(2) “As he is living in dependence on the Teacher or on a certain fellow monk in the position of a teacher, toward whom he has set up a keen sense of moral shame and moral dread, affection and reverence, he approaches them from time to time and inquires: ‘How is this, bhante? What is the meaning of this?’ Those venerable ones then disclose to him what has not been disclosed, clear up what is obscure, and dispel his perplexity about numerous perplexing points. This is the second cause and condition that leads to obtaining the wisdom fundamental to the spiritual life.…
    (3) “Having heard that Dhamma, he resorts to two kinds of withdrawal: withdrawal in body and withdrawal in mind. This is the third cause and condition that leads to obtaining the wisdom fundamental to the spiritual life.…
    (4) “He is virtuous; he dwells restrained by the Pātimokkha, possessed of good conduct and resort, seeing danger in minute faults. Having undertaken the training rules, he trains in them. This is the fourth cause and condition that leads to obtaining the wisdom fundamental to the spiritual life.…
    (5) “He has learnt much, remembers what he has learnt, and accumulates what he has learnt. Those teachings that are good in the beginning, good in the middle, and good in the end, with the right meaning and phrasing, which proclaim the perfectly complete and pure spiritual life—such teachings as these he has learnt much of, retained in mind, recited verbally, mentally investigated, and penetrated well by view. This is the fifth cause and condition that leads to obtaining the wisdom fundamental to the spiritual life.… [153]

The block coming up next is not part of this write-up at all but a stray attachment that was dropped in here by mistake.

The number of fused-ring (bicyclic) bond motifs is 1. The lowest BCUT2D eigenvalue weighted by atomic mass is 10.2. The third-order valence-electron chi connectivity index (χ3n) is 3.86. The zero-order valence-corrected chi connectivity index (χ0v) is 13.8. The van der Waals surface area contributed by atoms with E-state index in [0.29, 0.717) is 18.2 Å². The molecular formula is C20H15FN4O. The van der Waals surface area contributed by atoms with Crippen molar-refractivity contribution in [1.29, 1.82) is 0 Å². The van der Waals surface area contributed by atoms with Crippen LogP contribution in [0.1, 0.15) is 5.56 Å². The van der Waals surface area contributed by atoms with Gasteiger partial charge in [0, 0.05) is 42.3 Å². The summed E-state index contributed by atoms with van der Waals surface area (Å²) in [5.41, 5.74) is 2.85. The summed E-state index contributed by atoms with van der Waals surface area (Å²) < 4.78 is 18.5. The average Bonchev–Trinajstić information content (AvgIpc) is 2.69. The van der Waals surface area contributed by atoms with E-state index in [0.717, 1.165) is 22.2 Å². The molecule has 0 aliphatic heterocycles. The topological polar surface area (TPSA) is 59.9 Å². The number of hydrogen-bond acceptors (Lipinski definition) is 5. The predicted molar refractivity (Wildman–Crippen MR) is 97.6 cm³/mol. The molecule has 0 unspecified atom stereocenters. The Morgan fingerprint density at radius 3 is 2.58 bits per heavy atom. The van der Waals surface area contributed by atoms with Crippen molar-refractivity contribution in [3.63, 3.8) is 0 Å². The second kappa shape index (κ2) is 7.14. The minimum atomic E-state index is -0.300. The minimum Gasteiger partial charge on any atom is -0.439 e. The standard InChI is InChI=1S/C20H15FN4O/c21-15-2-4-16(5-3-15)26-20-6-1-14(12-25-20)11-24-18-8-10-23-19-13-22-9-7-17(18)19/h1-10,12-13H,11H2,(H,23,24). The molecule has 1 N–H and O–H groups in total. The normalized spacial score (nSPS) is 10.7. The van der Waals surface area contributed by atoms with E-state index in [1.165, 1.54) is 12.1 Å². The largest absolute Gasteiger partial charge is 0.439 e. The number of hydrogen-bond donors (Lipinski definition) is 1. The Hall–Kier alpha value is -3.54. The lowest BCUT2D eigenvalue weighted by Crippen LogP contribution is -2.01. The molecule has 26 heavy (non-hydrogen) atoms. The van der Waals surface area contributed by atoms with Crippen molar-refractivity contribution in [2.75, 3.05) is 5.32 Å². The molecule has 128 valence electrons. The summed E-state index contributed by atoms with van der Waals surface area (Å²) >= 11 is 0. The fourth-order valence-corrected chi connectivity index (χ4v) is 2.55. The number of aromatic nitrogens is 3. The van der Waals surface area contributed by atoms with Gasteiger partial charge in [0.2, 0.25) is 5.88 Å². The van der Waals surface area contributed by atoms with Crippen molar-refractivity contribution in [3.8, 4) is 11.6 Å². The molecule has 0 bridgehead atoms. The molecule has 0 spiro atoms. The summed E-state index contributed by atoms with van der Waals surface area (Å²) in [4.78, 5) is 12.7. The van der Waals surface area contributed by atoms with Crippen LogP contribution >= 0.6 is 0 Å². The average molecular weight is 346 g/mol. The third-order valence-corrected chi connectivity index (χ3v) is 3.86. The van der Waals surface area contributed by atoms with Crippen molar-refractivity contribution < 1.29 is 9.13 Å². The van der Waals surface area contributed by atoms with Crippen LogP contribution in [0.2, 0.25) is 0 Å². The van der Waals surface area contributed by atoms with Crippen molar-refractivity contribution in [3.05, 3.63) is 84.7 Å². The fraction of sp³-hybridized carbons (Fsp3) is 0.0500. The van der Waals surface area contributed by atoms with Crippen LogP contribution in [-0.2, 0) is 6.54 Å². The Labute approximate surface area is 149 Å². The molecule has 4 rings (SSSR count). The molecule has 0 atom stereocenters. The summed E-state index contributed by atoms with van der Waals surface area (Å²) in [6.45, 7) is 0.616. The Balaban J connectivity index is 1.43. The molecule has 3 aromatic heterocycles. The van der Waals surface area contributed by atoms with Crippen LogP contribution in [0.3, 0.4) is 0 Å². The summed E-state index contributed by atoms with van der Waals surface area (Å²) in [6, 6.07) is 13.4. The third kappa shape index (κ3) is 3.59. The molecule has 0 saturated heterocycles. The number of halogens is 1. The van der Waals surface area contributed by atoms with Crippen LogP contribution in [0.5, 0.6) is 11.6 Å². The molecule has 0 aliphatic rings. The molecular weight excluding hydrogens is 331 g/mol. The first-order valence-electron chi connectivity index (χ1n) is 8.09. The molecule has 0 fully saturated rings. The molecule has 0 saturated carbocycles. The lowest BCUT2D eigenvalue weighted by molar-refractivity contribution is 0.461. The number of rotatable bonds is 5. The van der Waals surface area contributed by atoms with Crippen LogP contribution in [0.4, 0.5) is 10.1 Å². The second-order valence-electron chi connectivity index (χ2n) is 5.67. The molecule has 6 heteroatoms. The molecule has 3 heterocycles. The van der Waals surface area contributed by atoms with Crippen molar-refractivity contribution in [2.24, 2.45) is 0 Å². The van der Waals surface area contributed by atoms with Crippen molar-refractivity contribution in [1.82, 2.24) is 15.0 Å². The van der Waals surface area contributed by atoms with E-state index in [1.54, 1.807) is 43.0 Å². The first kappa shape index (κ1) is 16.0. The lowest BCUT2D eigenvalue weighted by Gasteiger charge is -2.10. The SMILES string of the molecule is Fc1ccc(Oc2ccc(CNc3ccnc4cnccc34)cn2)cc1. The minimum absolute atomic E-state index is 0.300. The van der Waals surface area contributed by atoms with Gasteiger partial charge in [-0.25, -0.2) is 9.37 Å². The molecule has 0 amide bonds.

(6) “He has aroused energy for abandoning unwholesome qualities and acquiring wholesome qualities; he is strong, firm in exertion, not casting off the duty of cultivating wholesome qualities. This is the sixth cause and condition that leads to obtaining the wisdom fundamental to the spiritual life.…
    (7) “In the midst of the Saṅgha, he does not engage in rambling and pointless talk. Either he himself speaks on the Dhamma, or he requests someone else to do so, or he adopts noble silence. This is the seventh cause and condition that leads to obtaining the wisdom fundamental to the spiritual life.…
    (8) “He dwells contemplating arising and vanishing in the five aggregates subject to clinging: ‘Such is form, such its origin, such its passing away; such is feeling … such is perception … such are volitional activities … such is consciousness, such its origin, such its passing away.’ This is the eighth cause and condition that leads to obtaining the wisdom fundamental to the spiritual life when it has not been obtained and to its increase, maturation, and fulfillment by development after it has been obtained.